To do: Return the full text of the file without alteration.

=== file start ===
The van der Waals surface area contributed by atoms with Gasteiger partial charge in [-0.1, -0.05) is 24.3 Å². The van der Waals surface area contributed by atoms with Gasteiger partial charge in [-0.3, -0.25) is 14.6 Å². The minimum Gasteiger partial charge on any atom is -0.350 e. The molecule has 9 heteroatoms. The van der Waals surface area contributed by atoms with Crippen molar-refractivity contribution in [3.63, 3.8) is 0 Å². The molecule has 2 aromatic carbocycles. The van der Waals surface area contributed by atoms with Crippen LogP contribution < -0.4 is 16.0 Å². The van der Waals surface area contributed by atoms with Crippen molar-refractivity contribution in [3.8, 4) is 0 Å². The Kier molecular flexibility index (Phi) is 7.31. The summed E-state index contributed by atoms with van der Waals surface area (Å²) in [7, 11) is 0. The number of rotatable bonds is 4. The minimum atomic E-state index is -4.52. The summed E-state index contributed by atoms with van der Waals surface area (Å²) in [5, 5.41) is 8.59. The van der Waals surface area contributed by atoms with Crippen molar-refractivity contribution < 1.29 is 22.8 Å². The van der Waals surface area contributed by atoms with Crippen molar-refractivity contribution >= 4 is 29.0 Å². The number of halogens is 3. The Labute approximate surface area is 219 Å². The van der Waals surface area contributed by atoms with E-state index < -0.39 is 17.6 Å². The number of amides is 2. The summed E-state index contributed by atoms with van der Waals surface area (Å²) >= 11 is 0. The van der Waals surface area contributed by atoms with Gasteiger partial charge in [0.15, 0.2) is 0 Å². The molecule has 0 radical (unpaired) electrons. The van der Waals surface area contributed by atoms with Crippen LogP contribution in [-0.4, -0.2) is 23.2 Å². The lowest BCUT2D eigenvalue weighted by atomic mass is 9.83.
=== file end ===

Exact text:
The van der Waals surface area contributed by atoms with Gasteiger partial charge in [-0.1, -0.05) is 24.3 Å². The van der Waals surface area contributed by atoms with Gasteiger partial charge in [-0.3, -0.25) is 14.6 Å². The minimum Gasteiger partial charge on any atom is -0.350 e. The molecule has 9 heteroatoms. The van der Waals surface area contributed by atoms with Crippen molar-refractivity contribution in [3.63, 3.8) is 0 Å². The molecule has 2 aromatic carbocycles. The van der Waals surface area contributed by atoms with Crippen LogP contribution < -0.4 is 16.0 Å². The van der Waals surface area contributed by atoms with Crippen molar-refractivity contribution in [3.8, 4) is 0 Å². The Kier molecular flexibility index (Phi) is 7.31. The summed E-state index contributed by atoms with van der Waals surface area (Å²) in [7, 11) is 0. The number of rotatable bonds is 4. The minimum atomic E-state index is -4.52. The summed E-state index contributed by atoms with van der Waals surface area (Å²) in [5, 5.41) is 8.59. The van der Waals surface area contributed by atoms with Crippen molar-refractivity contribution < 1.29 is 22.8 Å². The van der Waals surface area contributed by atoms with Crippen molar-refractivity contribution >= 4 is 29.0 Å². The number of halogens is 3. The Labute approximate surface area is 219 Å². The van der Waals surface area contributed by atoms with E-state index < -0.39 is 17.6 Å². The number of amides is 2. The summed E-state index contributed by atoms with van der Waals surface area (Å²) >= 11 is 0. The van der Waals surface area contributed by atoms with Gasteiger partial charge in [0.15, 0.2) is 0 Å². The molecule has 0 radical (unpaired) electrons. The van der Waals surface area contributed by atoms with Crippen LogP contribution in [-0.4, -0.2) is 23.2 Å². The lowest BCUT2D eigenvalue weighted by atomic mass is 9.83.